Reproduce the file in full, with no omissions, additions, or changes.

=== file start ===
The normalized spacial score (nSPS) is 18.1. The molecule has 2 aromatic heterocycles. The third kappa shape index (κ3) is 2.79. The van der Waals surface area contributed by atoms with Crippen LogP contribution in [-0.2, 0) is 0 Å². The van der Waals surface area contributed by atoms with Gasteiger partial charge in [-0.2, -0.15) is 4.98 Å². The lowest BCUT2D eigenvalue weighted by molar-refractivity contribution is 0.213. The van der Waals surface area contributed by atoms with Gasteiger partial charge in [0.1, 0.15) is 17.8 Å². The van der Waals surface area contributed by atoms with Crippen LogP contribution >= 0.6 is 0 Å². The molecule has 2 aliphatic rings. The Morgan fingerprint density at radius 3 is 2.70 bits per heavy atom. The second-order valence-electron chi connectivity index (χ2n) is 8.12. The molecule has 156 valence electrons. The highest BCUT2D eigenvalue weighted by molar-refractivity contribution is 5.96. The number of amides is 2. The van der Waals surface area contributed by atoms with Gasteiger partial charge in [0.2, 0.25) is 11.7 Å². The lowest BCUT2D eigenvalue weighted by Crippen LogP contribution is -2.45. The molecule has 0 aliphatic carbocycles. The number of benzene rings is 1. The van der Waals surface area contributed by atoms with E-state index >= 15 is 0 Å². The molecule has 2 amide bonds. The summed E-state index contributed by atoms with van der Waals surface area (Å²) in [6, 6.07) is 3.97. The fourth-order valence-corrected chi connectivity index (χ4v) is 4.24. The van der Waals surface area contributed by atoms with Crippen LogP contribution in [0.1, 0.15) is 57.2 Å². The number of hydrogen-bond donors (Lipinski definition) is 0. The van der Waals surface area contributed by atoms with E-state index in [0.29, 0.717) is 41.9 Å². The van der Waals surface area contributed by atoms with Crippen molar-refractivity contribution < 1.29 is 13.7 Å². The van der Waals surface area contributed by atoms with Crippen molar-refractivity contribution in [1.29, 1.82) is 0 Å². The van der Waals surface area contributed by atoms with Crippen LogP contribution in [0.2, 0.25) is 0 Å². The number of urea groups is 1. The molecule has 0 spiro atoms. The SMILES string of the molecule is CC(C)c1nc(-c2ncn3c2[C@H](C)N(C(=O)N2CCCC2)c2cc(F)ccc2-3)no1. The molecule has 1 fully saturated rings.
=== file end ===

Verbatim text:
The normalized spacial score (nSPS) is 18.1. The molecule has 2 aromatic heterocycles. The third kappa shape index (κ3) is 2.79. The van der Waals surface area contributed by atoms with Crippen LogP contribution in [-0.2, 0) is 0 Å². The van der Waals surface area contributed by atoms with Gasteiger partial charge in [-0.2, -0.15) is 4.98 Å². The lowest BCUT2D eigenvalue weighted by molar-refractivity contribution is 0.213. The van der Waals surface area contributed by atoms with Gasteiger partial charge in [0.1, 0.15) is 17.8 Å². The van der Waals surface area contributed by atoms with Crippen LogP contribution >= 0.6 is 0 Å². The molecule has 2 aliphatic rings. The Morgan fingerprint density at radius 3 is 2.70 bits per heavy atom. The second-order valence-electron chi connectivity index (χ2n) is 8.12. The molecule has 156 valence electrons. The highest BCUT2D eigenvalue weighted by molar-refractivity contribution is 5.96. The number of amides is 2. The van der Waals surface area contributed by atoms with Gasteiger partial charge in [0.2, 0.25) is 11.7 Å². The lowest BCUT2D eigenvalue weighted by Crippen LogP contribution is -2.45. The molecule has 0 aliphatic carbocycles. The number of benzene rings is 1. The van der Waals surface area contributed by atoms with E-state index >= 15 is 0 Å². The molecule has 2 amide bonds. The summed E-state index contributed by atoms with van der Waals surface area (Å²) in [6, 6.07) is 3.97. The fourth-order valence-corrected chi connectivity index (χ4v) is 4.24. The van der Waals surface area contributed by atoms with Crippen LogP contribution in [0.1, 0.15) is 57.2 Å². The number of hydrogen-bond donors (Lipinski definition) is 0. The van der Waals surface area contributed by atoms with E-state index in [0.29, 0.717) is 41.9 Å². The van der Waals surface area contributed by atoms with Crippen molar-refractivity contribution < 1.29 is 13.7 Å². The van der Waals surface area contributed by atoms with Crippen molar-refractivity contribution in [1.29, 1.82) is 0 Å². The van der Waals surface area contributed by atoms with Crippen LogP contribution in [0.2, 0.25) is 0 Å². The number of urea groups is 1. The molecule has 0 spiro atoms. The SMILES string of the molecule is CC(C)c1nc(-c2ncn3c2[C@H](C)N(C(=O)N2CCCC2)c2cc(F)ccc2-3)no1. The molecule has 1 fully saturated rings.